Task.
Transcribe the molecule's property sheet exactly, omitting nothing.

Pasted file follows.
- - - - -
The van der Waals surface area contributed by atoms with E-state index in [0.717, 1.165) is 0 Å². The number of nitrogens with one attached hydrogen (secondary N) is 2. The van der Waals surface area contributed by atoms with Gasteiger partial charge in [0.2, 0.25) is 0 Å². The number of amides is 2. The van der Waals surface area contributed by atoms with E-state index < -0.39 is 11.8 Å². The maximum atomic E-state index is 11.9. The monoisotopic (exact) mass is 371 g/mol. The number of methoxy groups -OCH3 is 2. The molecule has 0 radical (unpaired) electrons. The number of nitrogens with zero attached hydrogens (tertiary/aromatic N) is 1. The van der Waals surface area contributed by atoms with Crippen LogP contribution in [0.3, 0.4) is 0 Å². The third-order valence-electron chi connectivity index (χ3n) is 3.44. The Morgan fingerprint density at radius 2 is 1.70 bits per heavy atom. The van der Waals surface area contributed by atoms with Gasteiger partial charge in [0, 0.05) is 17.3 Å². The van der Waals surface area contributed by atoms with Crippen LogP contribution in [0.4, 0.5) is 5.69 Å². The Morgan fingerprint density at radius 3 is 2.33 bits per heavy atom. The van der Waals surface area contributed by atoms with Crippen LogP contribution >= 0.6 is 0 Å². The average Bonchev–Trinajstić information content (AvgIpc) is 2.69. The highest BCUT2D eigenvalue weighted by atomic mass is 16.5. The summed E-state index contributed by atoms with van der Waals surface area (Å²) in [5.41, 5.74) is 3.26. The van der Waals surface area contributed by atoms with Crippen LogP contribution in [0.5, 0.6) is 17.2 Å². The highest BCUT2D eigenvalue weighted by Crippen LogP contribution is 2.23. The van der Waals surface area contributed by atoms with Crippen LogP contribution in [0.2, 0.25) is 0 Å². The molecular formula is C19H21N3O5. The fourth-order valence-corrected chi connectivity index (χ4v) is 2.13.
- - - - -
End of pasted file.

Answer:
The van der Waals surface area contributed by atoms with E-state index in [0.717, 1.165) is 0 Å². The number of nitrogens with one attached hydrogen (secondary N) is 2. The van der Waals surface area contributed by atoms with Gasteiger partial charge in [0.2, 0.25) is 0 Å². The number of amides is 2. The van der Waals surface area contributed by atoms with E-state index < -0.39 is 11.8 Å². The maximum atomic E-state index is 11.9. The monoisotopic (exact) mass is 371 g/mol. The number of methoxy groups -OCH3 is 2. The molecule has 0 radical (unpaired) electrons. The number of nitrogens with zero attached hydrogens (tertiary/aromatic N) is 1. The van der Waals surface area contributed by atoms with Crippen LogP contribution in [0.3, 0.4) is 0 Å². The third-order valence-electron chi connectivity index (χ3n) is 3.44. The Morgan fingerprint density at radius 2 is 1.70 bits per heavy atom. The van der Waals surface area contributed by atoms with Gasteiger partial charge in [0, 0.05) is 17.3 Å². The van der Waals surface area contributed by atoms with Crippen LogP contribution in [0.4, 0.5) is 5.69 Å². The Morgan fingerprint density at radius 3 is 2.33 bits per heavy atom. The van der Waals surface area contributed by atoms with Crippen LogP contribution >= 0.6 is 0 Å². The average Bonchev–Trinajstić information content (AvgIpc) is 2.69. The highest BCUT2D eigenvalue weighted by atomic mass is 16.5. The summed E-state index contributed by atoms with van der Waals surface area (Å²) in [5.41, 5.74) is 3.26. The van der Waals surface area contributed by atoms with Crippen LogP contribution in [0.5, 0.6) is 17.2 Å². The highest BCUT2D eigenvalue weighted by Crippen LogP contribution is 2.23. The van der Waals surface area contributed by atoms with Crippen LogP contribution in [0.2, 0.25) is 0 Å². The molecular formula is C19H21N3O5. The fourth-order valence-corrected chi connectivity index (χ4v) is 2.13.